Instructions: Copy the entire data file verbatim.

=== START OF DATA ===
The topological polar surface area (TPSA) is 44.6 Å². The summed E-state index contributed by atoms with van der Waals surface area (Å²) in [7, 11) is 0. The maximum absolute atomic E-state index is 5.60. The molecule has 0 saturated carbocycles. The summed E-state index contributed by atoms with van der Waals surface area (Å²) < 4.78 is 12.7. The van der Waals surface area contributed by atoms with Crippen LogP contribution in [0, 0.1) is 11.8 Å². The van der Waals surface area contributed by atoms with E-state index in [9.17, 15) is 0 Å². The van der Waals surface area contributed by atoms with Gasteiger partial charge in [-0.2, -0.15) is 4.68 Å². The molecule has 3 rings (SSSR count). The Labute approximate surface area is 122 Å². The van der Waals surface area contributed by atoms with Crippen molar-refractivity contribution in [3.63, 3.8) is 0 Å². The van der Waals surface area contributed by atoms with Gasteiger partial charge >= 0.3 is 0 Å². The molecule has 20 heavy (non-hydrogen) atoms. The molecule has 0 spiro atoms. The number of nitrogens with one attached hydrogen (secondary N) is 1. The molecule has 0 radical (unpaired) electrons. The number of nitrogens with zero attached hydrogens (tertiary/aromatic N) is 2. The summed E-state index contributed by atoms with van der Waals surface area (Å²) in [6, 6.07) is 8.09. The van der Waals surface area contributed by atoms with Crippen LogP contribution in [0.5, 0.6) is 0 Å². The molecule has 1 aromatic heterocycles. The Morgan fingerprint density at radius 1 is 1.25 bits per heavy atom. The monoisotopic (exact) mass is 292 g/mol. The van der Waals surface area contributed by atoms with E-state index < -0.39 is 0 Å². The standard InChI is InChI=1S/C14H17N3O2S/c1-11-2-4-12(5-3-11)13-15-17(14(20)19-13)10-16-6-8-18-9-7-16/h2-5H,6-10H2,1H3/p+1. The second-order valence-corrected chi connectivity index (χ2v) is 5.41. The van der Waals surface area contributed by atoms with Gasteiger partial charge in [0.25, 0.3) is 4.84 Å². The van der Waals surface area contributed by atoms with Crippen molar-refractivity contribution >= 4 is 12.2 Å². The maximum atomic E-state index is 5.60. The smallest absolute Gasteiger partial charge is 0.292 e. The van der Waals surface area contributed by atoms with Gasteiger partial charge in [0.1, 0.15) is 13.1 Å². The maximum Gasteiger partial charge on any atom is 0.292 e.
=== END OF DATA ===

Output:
The topological polar surface area (TPSA) is 44.6 Å². The summed E-state index contributed by atoms with van der Waals surface area (Å²) in [7, 11) is 0. The maximum absolute atomic E-state index is 5.60. The molecule has 0 saturated carbocycles. The summed E-state index contributed by atoms with van der Waals surface area (Å²) < 4.78 is 12.7. The van der Waals surface area contributed by atoms with Crippen LogP contribution in [0, 0.1) is 11.8 Å². The van der Waals surface area contributed by atoms with E-state index in [9.17, 15) is 0 Å². The van der Waals surface area contributed by atoms with Gasteiger partial charge in [-0.2, -0.15) is 4.68 Å². The molecule has 3 rings (SSSR count). The Labute approximate surface area is 122 Å². The van der Waals surface area contributed by atoms with Crippen molar-refractivity contribution in [3.63, 3.8) is 0 Å². The van der Waals surface area contributed by atoms with Gasteiger partial charge >= 0.3 is 0 Å². The molecule has 20 heavy (non-hydrogen) atoms. The molecule has 0 spiro atoms. The number of nitrogens with one attached hydrogen (secondary N) is 1. The molecule has 0 radical (unpaired) electrons. The number of nitrogens with zero attached hydrogens (tertiary/aromatic N) is 2. The summed E-state index contributed by atoms with van der Waals surface area (Å²) in [6, 6.07) is 8.09. The van der Waals surface area contributed by atoms with Crippen LogP contribution in [0.5, 0.6) is 0 Å². The molecule has 1 aromatic heterocycles. The Morgan fingerprint density at radius 1 is 1.25 bits per heavy atom. The monoisotopic (exact) mass is 292 g/mol. The van der Waals surface area contributed by atoms with E-state index < -0.39 is 0 Å². The standard InChI is InChI=1S/C14H17N3O2S/c1-11-2-4-12(5-3-11)13-15-17(14(20)19-13)10-16-6-8-18-9-7-16/h2-5H,6-10H2,1H3/p+1. The second-order valence-corrected chi connectivity index (χ2v) is 5.41. The van der Waals surface area contributed by atoms with Gasteiger partial charge in [0.25, 0.3) is 4.84 Å². The van der Waals surface area contributed by atoms with Crippen molar-refractivity contribution >= 4 is 12.2 Å². The maximum atomic E-state index is 5.60. The smallest absolute Gasteiger partial charge is 0.292 e. The van der Waals surface area contributed by atoms with Gasteiger partial charge in [0.1, 0.15) is 13.1 Å². The maximum Gasteiger partial charge on any atom is 0.292 e.